visible dominant group that holds power or authority in a nation or organization
(Redirected from The establishment)
The Establishment generally denotes a dominant group or elite that holds power or authority in a nation or organisation. The Establishment may be a closed social group which selects its own members or specific entrenched elite structures, either in government or in specific institutions.
Anti-authoritarian and anti-establishment ideologies tend to view establishments as illegitimate.
- If you attack the establishment long enough and hard enough, they will make you a member of it.
- Art Buchwald, International Herald Tribune, May 24, 1989)
- Where grievances pile high and most of the elected spokesmen represent the Establishment, violence may be the only effective response.
- William O. Douglas, Points of Rebellion, p. 88–89 (1970)
- As an institutional fact, the cultural apparatus assumes many forms, but everywhere today it tends to be part of some national establishment. This term, “establishment,” is of course your (a British) term. The ambiguity with which you use it is at once too lovely and too useful for a mere sociologist to avoid stealing it. I now serve notice that I do intend to steal it, although I promise that I shall try not to make of it a Concept. In general, the term points to the overlap of culture and authority. This overlap may involve the ideological use of cultural products and of cultural workmen for the legitimation of power, and the justification of decisions and policies. It may involve the bureaucratic use of culture by the personnel of authoritative institutions. But the essential feature of any establishment is a traffic between culture and authority, a tacit co-operation of cultural workmen and authorities of a ruling institution. This means of exchange between them includes money, career, privilege; but, above all, it includes prestige. A zone of at least semiofficial prestige which is at once of culture and of authority is the zone of any establishment.
- C. Wright Mills, "The Cultural Apparatus," in The Politics of Truth: Selected Writings of C. Wright Mills (2008)
- I do not think life will change for the better without an assault on the establishment, which goes on exploiting the wretched of the earth. This belief lies at the heart of the concept of revolutionary suicide. Thus it is better to oppose the forces that would drive me to self-murder than to endure them. Although I risk the likelihood of death, there is at least the possibility, if not the probability, of changing intolerable conditions.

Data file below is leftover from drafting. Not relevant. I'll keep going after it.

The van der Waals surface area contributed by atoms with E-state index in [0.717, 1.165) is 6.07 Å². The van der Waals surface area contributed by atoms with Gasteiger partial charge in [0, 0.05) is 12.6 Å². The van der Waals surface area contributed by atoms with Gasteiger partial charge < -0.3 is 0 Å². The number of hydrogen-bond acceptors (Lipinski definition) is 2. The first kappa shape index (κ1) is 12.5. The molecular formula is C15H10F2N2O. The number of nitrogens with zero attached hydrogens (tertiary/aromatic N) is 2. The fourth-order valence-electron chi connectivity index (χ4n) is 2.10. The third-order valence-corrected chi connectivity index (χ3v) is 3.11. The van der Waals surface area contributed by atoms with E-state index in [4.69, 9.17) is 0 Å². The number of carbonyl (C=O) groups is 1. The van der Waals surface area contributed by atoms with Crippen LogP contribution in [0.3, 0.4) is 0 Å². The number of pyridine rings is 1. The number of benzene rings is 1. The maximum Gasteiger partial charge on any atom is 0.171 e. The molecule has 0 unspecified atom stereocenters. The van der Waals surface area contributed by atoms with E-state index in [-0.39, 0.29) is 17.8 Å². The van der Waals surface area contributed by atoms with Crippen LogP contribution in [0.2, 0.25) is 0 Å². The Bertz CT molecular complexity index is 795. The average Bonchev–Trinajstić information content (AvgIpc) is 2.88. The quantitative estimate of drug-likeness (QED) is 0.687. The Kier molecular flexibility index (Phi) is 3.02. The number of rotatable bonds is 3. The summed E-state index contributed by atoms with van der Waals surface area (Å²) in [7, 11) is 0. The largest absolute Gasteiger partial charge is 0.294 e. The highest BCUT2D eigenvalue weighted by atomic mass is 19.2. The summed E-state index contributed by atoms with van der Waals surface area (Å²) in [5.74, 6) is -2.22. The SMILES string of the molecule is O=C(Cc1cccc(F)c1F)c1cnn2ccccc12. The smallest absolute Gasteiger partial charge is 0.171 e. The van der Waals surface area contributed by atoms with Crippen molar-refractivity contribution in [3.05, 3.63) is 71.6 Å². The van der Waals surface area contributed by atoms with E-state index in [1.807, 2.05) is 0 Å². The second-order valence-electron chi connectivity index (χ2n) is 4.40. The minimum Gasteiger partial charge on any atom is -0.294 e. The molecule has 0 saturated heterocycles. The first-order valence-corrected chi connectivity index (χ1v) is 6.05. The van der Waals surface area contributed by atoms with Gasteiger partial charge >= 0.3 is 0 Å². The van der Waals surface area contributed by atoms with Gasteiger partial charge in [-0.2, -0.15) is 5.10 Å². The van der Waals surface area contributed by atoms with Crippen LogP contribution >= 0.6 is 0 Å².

- Huey P. Newton, Revolutionary Suicide (1973), p. 3
- Many journalists become very defensive when you suggest to them that they are anything but impartial and objective. The problem with those words 'impartiality' and 'objectivity' is that they have lost their dictionary meaning. They've been taken over... [they] now mean the establishment point of view... Journalists don't sit down and think, 'I'm now going to speak for the establishment.' Of course not. But they internalise a whole set of assumptions, and one of the most potent assumptions is that the world should be seen in terms of its usefulness to the West, not humanity.
- John Pilger, The Progressive, Interview with John Pilger, November 2002
- You should question authority and you should not assume that the establishment or the press tells you all of the truth.
- J. K. Rowling, as quoted in Harry Potter's Bookshelf by John Granger
- We look at politicians and think: This one's owned by this millionaire. That one's owned by that millionaire, or lobbyist, or special interest group. Me? I speak for the people. So the establishment attacks me. They can't own me, they can't dictate to me, so they search for ways to dismiss me.
- Donald J. Trump. Crippled America: How to Make America Great Again (2015) p. 97